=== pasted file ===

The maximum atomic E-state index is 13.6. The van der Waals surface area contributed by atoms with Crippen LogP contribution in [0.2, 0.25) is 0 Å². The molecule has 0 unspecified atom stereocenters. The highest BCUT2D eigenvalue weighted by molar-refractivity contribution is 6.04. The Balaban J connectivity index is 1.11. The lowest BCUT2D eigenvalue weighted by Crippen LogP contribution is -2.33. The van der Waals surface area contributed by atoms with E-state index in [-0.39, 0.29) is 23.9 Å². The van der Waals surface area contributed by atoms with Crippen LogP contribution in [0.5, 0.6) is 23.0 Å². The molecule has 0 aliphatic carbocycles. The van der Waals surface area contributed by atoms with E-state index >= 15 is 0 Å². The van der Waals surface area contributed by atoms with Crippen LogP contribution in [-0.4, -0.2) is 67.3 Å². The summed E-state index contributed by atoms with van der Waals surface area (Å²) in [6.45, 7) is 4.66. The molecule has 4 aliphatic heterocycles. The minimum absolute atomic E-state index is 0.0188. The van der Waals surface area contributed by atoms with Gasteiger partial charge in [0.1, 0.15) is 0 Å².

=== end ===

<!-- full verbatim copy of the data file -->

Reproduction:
The maximum atomic E-state index is 13.6. The van der Waals surface area contributed by atoms with Crippen LogP contribution in [0.2, 0.25) is 0 Å². The molecule has 0 unspecified atom stereocenters. The highest BCUT2D eigenvalue weighted by molar-refractivity contribution is 6.04. The Balaban J connectivity index is 1.11. The lowest BCUT2D eigenvalue weighted by Crippen LogP contribution is -2.33. The van der Waals surface area contributed by atoms with E-state index in [-0.39, 0.29) is 23.9 Å². The van der Waals surface area contributed by atoms with Crippen LogP contribution in [0.5, 0.6) is 23.0 Å². The molecule has 0 aliphatic carbocycles. The van der Waals surface area contributed by atoms with E-state index >= 15 is 0 Å². The van der Waals surface area contributed by atoms with Crippen LogP contribution in [-0.4, -0.2) is 67.3 Å². The summed E-state index contributed by atoms with van der Waals surface area (Å²) in [6.45, 7) is 4.66. The molecule has 4 aliphatic heterocycles. The minimum absolute atomic E-state index is 0.0188. The van der Waals surface area contributed by atoms with Gasteiger partial charge in [0.1, 0.15) is 0 Å².